Parenting time (occasionally referred to as visitation) can be one of the most contentious issues in family law. This is true regardless of whether the parents are divorcing or otherwise transitioning to two households. The idea of being removed from your child’s life is terrifying and crushing. The fear of playing a minimal or distant role in his or her upbringing is unacceptable. When tensions are high, parenting time can appear as a zero-sum game. It doesn’t have to be.
There are ways to maximize both parents’ involvement with a child’s life without pursuing full-tilt litigation. There are parenting time schedules that can permit both parents to be active and present in their child’s daily life. It does require some compromise and a familiarity with the options on the table.
Every Other Weekend Parenting Time
The every other weekend schedule, once the standard schedule, is becoming increasingly rare. In an every other weekend schedule, the non-residential parent (meaning the parent with less than the majority of the parenting time) has parenting time with his or her children from Friday afternoon until Sunday afternoon. That parent typically has one or two evenings of parenting time each week, where he or she gets dinner with the kids, but usually does not have an overnight during the week.
The every other weekend model is becoming less common in part because parents are being more vocal about wanting more time with the kids, courts are becoming more accommodating and understanding of those requests, scientific literature supports the idea that frequent contact with both parents tends to be beneficial in child development, and because more parents are planning their separation around parenting time.
Expanded Every Other Weekend Parenting Time
An expanded every other weekend is as it sounds. It builds off of the every other weekend schedule by adding days. This often appears as the non-residential parent having parenting time from Thursday to Sunday or even Thursday to Monday morning. Just like a traditional every other weekend schedule, the non-residential parent will typically have evening parenting time one or two weekdays each week.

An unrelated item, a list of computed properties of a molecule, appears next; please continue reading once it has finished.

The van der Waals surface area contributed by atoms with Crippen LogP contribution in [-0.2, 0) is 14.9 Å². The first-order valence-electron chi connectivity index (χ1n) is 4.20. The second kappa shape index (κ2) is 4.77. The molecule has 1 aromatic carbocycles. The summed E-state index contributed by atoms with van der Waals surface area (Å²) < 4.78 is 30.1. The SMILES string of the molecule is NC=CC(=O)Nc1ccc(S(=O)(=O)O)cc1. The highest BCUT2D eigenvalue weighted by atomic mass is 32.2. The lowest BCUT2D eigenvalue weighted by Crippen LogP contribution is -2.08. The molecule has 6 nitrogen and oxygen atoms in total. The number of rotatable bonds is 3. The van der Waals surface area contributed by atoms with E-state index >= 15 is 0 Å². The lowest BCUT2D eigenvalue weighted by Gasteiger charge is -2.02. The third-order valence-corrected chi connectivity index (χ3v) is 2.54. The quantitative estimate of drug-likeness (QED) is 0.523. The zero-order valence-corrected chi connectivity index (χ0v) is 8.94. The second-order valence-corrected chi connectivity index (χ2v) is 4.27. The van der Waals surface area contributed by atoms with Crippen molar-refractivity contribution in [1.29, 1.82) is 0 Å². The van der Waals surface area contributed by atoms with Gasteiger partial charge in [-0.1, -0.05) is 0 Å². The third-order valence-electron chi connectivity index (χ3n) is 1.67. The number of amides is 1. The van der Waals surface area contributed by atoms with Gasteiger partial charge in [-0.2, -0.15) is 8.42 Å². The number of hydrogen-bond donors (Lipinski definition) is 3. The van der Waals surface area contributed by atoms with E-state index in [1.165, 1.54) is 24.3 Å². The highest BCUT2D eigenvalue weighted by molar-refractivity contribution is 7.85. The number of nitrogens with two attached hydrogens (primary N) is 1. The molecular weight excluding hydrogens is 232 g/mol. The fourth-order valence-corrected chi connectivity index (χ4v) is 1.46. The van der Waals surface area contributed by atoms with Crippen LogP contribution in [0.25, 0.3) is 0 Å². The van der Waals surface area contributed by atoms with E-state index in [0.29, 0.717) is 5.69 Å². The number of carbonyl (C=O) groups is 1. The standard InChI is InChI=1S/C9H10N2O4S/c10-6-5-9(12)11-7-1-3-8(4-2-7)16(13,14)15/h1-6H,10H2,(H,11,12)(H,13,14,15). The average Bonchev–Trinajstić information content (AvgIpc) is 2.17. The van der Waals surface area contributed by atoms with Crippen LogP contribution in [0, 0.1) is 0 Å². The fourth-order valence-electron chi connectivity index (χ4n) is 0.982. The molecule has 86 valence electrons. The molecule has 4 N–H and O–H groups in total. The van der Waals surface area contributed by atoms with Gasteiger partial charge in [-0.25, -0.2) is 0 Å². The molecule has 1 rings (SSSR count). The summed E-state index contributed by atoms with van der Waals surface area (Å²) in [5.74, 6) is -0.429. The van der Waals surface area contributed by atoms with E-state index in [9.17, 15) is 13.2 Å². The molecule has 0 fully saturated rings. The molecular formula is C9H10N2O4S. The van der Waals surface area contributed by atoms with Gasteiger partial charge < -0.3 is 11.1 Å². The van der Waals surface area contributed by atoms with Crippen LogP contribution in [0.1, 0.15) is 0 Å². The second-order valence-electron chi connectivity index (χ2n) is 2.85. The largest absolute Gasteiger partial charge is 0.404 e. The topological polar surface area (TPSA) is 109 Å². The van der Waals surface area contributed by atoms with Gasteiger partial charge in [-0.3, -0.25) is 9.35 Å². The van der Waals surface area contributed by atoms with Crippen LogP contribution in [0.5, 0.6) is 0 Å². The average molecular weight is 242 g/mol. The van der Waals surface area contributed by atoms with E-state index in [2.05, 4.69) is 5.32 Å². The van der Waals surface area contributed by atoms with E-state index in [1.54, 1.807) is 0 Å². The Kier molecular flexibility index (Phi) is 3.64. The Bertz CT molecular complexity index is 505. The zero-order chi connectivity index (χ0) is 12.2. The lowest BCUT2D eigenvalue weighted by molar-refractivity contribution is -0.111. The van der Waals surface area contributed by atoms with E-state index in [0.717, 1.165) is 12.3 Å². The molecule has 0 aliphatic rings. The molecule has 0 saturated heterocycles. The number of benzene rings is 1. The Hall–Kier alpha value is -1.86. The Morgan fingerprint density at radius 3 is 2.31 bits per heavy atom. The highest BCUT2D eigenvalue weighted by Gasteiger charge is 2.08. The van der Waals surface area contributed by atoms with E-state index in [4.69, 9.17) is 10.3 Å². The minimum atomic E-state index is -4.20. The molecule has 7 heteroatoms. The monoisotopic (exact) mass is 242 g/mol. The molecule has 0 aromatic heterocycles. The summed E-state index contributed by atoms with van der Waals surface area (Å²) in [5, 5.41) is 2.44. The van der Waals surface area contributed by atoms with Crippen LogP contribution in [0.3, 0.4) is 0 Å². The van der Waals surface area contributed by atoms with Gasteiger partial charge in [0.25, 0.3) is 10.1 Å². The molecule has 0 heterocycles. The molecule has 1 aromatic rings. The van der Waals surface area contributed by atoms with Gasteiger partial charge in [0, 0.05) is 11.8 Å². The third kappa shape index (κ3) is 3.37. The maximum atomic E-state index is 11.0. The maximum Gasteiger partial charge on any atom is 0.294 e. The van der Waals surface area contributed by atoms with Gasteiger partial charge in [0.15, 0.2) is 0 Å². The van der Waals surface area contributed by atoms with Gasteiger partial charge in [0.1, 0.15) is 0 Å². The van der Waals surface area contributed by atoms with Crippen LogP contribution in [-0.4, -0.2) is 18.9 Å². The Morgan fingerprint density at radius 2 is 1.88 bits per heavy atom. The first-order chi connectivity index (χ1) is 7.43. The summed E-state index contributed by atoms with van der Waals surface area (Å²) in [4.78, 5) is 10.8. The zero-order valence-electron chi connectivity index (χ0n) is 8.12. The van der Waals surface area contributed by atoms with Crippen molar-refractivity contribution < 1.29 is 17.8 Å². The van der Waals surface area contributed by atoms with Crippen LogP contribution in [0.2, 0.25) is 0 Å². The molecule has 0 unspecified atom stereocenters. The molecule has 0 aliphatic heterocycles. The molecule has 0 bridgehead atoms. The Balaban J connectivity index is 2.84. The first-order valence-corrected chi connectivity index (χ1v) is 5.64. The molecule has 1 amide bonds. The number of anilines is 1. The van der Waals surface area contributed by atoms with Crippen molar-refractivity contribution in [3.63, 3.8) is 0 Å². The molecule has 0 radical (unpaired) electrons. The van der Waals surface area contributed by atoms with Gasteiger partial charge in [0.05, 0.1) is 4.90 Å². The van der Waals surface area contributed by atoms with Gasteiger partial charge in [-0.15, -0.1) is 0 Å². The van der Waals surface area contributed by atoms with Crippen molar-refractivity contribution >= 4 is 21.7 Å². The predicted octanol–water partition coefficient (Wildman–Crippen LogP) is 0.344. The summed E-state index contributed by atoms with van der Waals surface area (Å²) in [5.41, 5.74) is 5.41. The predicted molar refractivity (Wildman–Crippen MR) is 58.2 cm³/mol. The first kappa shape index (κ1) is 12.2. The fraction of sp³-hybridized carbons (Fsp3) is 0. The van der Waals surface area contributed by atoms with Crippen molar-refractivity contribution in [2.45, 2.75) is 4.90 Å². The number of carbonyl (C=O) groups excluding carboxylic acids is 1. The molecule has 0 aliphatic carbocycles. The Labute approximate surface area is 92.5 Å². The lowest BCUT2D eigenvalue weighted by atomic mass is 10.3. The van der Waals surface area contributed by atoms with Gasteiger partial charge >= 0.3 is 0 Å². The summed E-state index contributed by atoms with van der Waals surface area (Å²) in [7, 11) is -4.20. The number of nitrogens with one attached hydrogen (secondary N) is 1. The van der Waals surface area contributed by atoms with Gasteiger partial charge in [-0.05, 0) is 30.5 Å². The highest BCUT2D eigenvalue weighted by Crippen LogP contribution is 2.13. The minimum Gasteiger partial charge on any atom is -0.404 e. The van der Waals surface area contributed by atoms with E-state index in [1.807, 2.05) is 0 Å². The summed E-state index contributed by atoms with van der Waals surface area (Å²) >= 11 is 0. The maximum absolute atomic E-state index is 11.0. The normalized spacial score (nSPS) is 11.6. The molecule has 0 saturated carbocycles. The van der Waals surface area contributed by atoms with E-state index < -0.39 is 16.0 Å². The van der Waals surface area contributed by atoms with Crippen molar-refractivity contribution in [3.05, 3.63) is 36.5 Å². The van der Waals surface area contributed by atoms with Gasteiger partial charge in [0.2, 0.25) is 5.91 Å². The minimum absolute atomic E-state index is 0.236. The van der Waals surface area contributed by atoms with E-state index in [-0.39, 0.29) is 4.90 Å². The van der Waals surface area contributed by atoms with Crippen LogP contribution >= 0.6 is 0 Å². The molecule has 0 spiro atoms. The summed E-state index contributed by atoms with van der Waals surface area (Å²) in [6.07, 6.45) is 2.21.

7-7 Split (or 1-1) v. 5-2 Split
A 7-7 split, or a week-on, week-off, gives each parent seven consecutive days of parenting time. This is typically scheduled from Monday to Sunday or Monday to Monday. A 5-2 split is very similar, except that the transition day occurs on Friday. In a 5-2 split, Parent A has the five weekdays and Parent B has the two weekend days. Parent B then keeps the child for the following five weekdays and the schedule flips.
In all schedules where the parents have substantially equal parenting time (or where that parenting time requires pickups or drop-offs at school) it is helpful if the parents live near one another and near the child’s school. Equal parenting works only if the parents can help the child maintain his or her regular schedule at both parents’ homes.
2-2-3 and Fixed 2-2-3
A fixed 2-2-3 schedule breaks the weekdays up into two 2-day blocks, with the weekend being the remaining three days. Ina 2-2-3 schedule, Parent A has the children each Monday and Tuesday, Parent B has the children each Wednesday and Thursday, and the parents alternate caring for the kids on the weekend.
A floating 2-2-3 schedule is similar to a fixed 2-2-3, except that the parent who did not have the kids over the weekend gets the kids for the following Monday and Tuesday. As such, if Parent A has Monday and Tuesday in Week 1, he or she would also have the kids that weekend. In Week 2, Parent B has the kids Monday and Tuesday and that weekend.
Co-parenting is hard. A parenting schedule is only part of the process (albeit a significant part). Communication is key. So is cost-sharing and child support. True co-parenting means sharing responsibility in all aspects of the children’s lives. As always, we are happy to help and answer any questions that come up.